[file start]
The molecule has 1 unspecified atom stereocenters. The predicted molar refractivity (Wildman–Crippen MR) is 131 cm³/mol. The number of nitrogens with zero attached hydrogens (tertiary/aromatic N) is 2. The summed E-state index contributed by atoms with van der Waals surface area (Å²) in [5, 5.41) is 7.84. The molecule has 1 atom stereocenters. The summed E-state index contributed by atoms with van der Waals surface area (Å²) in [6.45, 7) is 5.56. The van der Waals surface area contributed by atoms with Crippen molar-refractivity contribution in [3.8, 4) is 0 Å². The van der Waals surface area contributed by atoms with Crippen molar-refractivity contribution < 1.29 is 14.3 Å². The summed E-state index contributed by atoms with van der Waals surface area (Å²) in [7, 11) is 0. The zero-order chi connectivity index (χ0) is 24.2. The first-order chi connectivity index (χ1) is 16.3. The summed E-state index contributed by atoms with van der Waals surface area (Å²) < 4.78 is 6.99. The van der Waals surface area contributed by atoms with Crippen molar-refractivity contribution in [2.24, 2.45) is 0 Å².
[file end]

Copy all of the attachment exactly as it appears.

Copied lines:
The molecule has 1 unspecified atom stereocenters. The predicted molar refractivity (Wildman–Crippen MR) is 131 cm³/mol. The number of nitrogens with zero attached hydrogens (tertiary/aromatic N) is 2. The summed E-state index contributed by atoms with van der Waals surface area (Å²) in [5, 5.41) is 7.84. The molecule has 1 atom stereocenters. The summed E-state index contributed by atoms with van der Waals surface area (Å²) in [6.45, 7) is 5.56. The van der Waals surface area contributed by atoms with Crippen molar-refractivity contribution in [3.8, 4) is 0 Å². The van der Waals surface area contributed by atoms with Crippen molar-refractivity contribution < 1.29 is 14.3 Å². The summed E-state index contributed by atoms with van der Waals surface area (Å²) in [7, 11) is 0. The zero-order chi connectivity index (χ0) is 24.2. The first-order chi connectivity index (χ1) is 16.3. The summed E-state index contributed by atoms with van der Waals surface area (Å²) < 4.78 is 6.99. The van der Waals surface area contributed by atoms with Crippen molar-refractivity contribution in [2.24, 2.45) is 0 Å².